III. With a summons to oral proceedings, the board informed the appellant of its preliminary opinion according to which the independent claims of both requests lacked an inventive step, Article 56 EPC 1973. Clarity objections were also raised, Article 84 EPC 1973.
IV. In response to the summons, the appellant filed amended claims 1-16 according to a main and a first auxiliary request, and new claims according to second to fifth auxiliary requests, along with arguments in favour of inventive step.
V. Oral proceedings were held as scheduled on 25 July 2014. During the oral proceedings, the appellant filed claims 1-16 of a further amended first auxiliary request to replace the first auxiliary request on file. Second to fifth auxiliary requests were maintained.
VI. Claim 1 according to the the main request reads as follows:
"A multithreaded processor comprising a plurality of arithmetic units (104-1 to 104-m) and an accumulator unit, the processor comprising:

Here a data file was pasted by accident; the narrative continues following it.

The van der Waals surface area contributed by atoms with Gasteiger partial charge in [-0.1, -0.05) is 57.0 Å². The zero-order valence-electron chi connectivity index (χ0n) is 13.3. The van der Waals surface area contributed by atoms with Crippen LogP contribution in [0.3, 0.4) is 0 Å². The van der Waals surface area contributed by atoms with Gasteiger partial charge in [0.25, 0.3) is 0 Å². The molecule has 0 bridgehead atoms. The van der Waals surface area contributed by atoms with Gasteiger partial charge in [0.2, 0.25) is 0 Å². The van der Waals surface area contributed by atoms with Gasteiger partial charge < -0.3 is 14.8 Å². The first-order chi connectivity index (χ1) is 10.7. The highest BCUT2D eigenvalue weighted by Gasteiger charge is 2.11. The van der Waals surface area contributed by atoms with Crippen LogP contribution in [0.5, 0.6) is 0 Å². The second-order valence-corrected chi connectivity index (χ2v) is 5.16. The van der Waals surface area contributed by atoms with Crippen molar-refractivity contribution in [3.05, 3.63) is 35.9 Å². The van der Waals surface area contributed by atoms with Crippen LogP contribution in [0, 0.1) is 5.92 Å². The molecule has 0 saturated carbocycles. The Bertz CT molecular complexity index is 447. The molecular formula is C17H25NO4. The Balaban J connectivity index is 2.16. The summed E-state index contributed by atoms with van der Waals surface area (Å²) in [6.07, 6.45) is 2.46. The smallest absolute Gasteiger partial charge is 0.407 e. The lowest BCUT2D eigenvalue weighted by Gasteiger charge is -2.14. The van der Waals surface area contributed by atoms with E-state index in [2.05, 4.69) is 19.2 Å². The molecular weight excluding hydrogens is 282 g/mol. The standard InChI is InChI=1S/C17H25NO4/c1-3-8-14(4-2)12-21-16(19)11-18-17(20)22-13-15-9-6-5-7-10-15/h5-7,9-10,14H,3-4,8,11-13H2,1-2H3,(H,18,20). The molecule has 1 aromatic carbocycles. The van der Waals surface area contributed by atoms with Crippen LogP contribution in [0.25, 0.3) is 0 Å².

a reduction unit (102, 102') for coupling between m arithmetic units included in the plurality of arithmetic units and the accumulator unit, the reduction unit being configured to receive input operands (P to P[m]) from the m arithmetic units and a first accumulator value (P) from the accumulator unit, the input operands associated with a thread of the multithreaded processor, the reduction unit further comprising m inputs for receiving the input operands, m adders and an m stage pipeline, the m stage pipeline reducing the worst case delay of the reduction unit;
wherein the reduction unit is operative to sum the input operands and the first accumulator value, and to generate a second accumulator value for delivery to the accumulator unit; and
wherein the reduction unit is controllable to support saturation and wrap-around arithmetic;
characterised in that the reduction unit includes one or more pipeline registers (204), such that each of the m inputs is coupled to a corresponding adder by means of N-1 pipeline registers, where N is a stage number greater than or equal to 1; and